Perhaps the worst part of starting a Zoom meeting is the awkward pleasantries before it begins. How’s everyone feeling this Monday?, Happy hump day, and TGIF! ring hollow enough when written in an email but are somehow even more cringey when spoken by a screen in front of you. Far more pleasurable is beginning a call with compliments: I love that! It’s so pretty! Where did you get it? Which is more or less how every video call has started since I zhuzhed up my home office with a coat of Clare Paint’s Current Mood.
In October, I moved from Brooklyn to Highland Park, Illinois. Our new house came with enough space for me to turn a miniscule room — as in, shy of 80 square feet — into an office. As someone who has marveled at others’ décor but never really felt like she had a style of her own, I was determined to use the space as an opportunity to be bolder. My office has a large window that lets in plenty of natural light — enough, I thought, to cover the walls in a darker, moodier color. But I also worried such a color might make it feel more claustrophobic. After talking to a few friends who encouraged me, I decided it was time to go over to the dark side.
My search for a color started at paint stores, where I was overwhelmed by myriad options I received next to no help sorting through. I had heard about Clare Paint — a Black-owned business purporting to simplify the painting process — before I moved, and I returned to it following my less-than-promising paint-store visits. Right off the bat, there was something soothing about perusing Clare’s paint options online. You can filter by color or undertone, and there’s even a short quiz you can take that asks about the size of your space and your personal style to help you find the right color. After playing around, I ended up ordering about ten swatches. They cost $2 apiece, but they’re worth it: The swatches measure eight-by-eight inches, so they’re large enough to give a true sense of how a wall might look with any color (unlike those tiny little squares from the paint store), and you can peel and stick them all over the house, which is what I did in order to see how the colors looked at different times of day. Like those brick-and-mortar stores, though, Clare is a one-stop shop: It also sells supplies like brushes, extenders, tape, drop cloths, and affordable kits including all of those things that any wall (or ceiling) painter needs to get the job done.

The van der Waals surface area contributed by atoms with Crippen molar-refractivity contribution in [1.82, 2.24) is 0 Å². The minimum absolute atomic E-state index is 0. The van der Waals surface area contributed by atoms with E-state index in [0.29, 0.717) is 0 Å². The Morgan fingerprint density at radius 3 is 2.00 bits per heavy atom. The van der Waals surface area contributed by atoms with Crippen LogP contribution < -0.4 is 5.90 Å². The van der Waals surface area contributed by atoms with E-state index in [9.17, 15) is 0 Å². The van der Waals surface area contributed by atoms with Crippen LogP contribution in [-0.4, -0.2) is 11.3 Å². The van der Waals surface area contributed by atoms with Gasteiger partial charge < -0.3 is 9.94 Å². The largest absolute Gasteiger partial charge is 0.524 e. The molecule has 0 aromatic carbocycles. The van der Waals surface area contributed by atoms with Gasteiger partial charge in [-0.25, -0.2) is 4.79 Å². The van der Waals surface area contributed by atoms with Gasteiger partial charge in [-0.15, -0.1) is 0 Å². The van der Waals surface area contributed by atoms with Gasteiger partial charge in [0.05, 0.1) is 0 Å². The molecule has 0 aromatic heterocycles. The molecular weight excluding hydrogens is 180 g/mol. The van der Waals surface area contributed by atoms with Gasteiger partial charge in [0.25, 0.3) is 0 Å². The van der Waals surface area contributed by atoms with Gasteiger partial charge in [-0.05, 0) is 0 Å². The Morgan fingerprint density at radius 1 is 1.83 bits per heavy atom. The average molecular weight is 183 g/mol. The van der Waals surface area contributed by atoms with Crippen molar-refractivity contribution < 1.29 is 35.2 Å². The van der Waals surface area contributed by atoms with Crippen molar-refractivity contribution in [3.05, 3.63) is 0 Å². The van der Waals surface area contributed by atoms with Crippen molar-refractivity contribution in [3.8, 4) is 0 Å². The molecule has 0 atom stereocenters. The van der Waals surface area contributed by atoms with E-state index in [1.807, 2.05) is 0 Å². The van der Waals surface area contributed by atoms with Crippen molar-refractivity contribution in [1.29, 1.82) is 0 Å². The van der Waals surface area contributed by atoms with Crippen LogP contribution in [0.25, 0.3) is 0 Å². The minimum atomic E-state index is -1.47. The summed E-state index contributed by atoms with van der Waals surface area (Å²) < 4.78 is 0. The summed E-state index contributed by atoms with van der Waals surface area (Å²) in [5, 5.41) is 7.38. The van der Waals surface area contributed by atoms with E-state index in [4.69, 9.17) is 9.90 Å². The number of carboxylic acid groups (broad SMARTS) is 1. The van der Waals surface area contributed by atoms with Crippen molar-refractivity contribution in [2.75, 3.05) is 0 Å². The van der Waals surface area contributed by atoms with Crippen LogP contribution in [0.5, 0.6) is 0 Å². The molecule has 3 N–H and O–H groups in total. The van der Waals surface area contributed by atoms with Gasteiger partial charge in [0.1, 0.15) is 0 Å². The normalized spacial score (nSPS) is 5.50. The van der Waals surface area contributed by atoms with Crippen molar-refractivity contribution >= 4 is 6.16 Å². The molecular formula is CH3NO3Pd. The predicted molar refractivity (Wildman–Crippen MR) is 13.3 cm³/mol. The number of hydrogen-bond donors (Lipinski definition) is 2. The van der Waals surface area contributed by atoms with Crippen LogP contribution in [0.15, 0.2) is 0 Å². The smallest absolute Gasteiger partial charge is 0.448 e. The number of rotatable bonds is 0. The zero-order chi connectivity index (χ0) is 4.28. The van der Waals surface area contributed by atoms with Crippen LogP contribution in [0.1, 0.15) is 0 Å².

My partner and I actually bought several Clare Paint colors for our home: the cool white Snow Day for most of the walls, the soft, blue-green Headspace for the guest room, and the seafoam OMGreen for the mudroom (all are below). But none is more exciting to look at than the deep-green Current Mood I chose for my office. (For the job, I only needed one one-gallon can.) The rich, warm color pairs perfectly with my small wooden desk, my bronze décor accents, and the rust-colored chair I splurged on. At different times of day, the room can be bright and vibrant or moody and cozy; I’m no psychologist, but there’s something about how these changes reflect the changes in my own moods that makes the color that much more dynamic. Despite the chaos of work, I really do feel at ease whenever I walk into my office — a feeling I never thought a paint color alone could provide. I fell so hard for Current Mood that I used my can’s remaining drops to paint a swinging door to our kitchen and the mantel on a fireplace.
Shoppers on a budget should know that all of Clare’s paints are self-priming, so while they may be more expensive than other brands’ colors, you save some money (and time) because you don’t need to buy and apply primer. And to those who need a second, more professional opinion: The painters we hired (houses have a lot of walls!) even told us that Clare makes really nice paint.
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